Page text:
The town was chartered on May 6, 1782, by an act of the Virginia General Assembly. The First African Baptist Church was founded c. 1790 by Peter Durrett, a Baptist preacher and slave held by Joseph Craig. Durrett helped guide "The Travelling Church", a group migration of several hundred pioneers led by the preacher Lewis Craig and Captain William Ellis from Orange County, Virginia to Kentucky in 1781. It is the oldest black Baptist congregation in Kentucky and the third oldest in the United States.
In 1806, Lexington was a rising city of the vast territory to the west of the Appalachian Mountains; poet Josiah Espy described it in the following letter:
Lexington is the largest and most wealthy town in Kentucky, or indeed west of the Allegheny Mountains; the main street of Lexington has all the appearance of Market Street in Philadelphia on a busy day ... I would suppose it contains about five hundred dwelling houses [it was closer to three hundred], many of them elegant and three stories high. About thirty brick buildings were then raising, and I have little doubt but that in a few years it will rival, not only in wealth, but in population, the most populous inland town of the United States ... The country around Lexington for many miles in every direction, is equal in beauty and fertility to anything the imagination can paint and is already in a high state of cultivation.
Residents have fondly continued to refer to Lexington as "The Athens of the West" since Espy's poem dedicated to the city.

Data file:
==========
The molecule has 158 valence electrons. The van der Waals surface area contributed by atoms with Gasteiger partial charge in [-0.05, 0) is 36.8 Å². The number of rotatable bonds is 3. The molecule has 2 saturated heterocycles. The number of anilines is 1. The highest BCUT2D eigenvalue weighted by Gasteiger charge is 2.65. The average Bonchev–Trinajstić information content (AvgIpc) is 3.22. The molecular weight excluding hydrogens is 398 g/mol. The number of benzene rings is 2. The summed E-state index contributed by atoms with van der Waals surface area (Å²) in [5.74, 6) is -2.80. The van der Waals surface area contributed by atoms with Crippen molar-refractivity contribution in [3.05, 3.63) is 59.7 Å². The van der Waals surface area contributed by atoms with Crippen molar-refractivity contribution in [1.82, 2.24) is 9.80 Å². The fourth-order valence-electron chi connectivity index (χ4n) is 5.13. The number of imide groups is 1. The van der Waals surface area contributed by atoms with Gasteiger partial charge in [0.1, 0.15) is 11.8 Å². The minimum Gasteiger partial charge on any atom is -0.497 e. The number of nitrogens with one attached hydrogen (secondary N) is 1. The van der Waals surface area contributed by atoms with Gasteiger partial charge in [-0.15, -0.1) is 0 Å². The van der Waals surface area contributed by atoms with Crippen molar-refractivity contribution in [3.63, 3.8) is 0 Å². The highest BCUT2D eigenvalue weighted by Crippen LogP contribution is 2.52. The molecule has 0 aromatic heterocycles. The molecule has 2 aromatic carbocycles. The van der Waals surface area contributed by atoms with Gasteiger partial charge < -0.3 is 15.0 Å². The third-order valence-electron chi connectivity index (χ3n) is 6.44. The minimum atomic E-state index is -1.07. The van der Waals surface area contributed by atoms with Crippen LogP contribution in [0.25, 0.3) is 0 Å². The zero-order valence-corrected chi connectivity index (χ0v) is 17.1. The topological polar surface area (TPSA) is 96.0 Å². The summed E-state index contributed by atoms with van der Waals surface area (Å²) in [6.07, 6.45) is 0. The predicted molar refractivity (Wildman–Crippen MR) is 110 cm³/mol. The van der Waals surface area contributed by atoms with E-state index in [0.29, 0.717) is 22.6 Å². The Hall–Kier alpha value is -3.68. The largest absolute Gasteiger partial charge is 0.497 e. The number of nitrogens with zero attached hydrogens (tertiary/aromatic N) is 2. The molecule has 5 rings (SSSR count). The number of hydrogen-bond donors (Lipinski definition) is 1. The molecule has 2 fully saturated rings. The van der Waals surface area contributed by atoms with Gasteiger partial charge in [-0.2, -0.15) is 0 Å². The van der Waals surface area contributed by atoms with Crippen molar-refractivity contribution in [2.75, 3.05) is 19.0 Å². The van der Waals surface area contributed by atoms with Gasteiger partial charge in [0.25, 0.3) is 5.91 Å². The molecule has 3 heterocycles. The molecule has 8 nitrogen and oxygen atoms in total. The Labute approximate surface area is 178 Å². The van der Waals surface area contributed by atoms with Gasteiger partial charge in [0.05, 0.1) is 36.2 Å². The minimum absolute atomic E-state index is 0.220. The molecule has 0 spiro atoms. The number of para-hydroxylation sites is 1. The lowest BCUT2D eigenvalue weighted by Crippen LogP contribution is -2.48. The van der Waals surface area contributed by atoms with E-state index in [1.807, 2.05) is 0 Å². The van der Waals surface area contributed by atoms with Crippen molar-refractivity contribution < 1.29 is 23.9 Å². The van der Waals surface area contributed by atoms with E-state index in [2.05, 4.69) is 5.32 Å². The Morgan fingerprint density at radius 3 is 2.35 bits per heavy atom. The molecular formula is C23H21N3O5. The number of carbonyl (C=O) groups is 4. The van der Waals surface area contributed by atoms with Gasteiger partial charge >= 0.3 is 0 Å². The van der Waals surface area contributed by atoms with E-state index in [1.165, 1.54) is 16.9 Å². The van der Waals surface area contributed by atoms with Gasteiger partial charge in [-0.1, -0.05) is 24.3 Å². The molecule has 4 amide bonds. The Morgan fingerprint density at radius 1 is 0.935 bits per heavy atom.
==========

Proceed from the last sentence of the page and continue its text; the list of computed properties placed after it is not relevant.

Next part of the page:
In the early 19th century, planter John Wesley Hunt became the first millionaire west of the Alleghenies. The growing town was devastated by a cholera epidemic in 1833, which had spread throughout the waterways of the Mississippi and Ohio valleys: 500 of 7,000 Lexington residents died within two months, including nearly one-third of the congregation of Christ Church Episcopal. London Ferrill, second preacher of First African Baptist, was one of three clergy who stayed in the city to serve the suffering victims. Additional cholera outbreaks occurred in 1848–49 and the early 1850s. Cholera was spread by people using contaminated water supplies, but its transmission was not understood in those years. Often the wealthier people would flee town for outlying areas to try to avoid the spread of disease.
Planters held slaves for use as field hands, laborers, artisans, and domestic servants. In the city, slaves worked primarily as domestic servants and artisans, although they also worked with merchants, shippers, and in a wide variety of trades. Plantations raised commodity crops of tobacco and hemp, and thoroughbred horse breeding and racing became established in this part of the state. In 1850, one-fifth of the state's population were slaves, and Lexington had the highest concentration of slaves in the entire state. It also had a significant population of free blacks, who were usually of mixed race. By 1850, First African Baptist Church, led by London Ferrill, a free black from Virginia, had a congregation of 1,820 persons, the largest of any, black or white, in the entire state.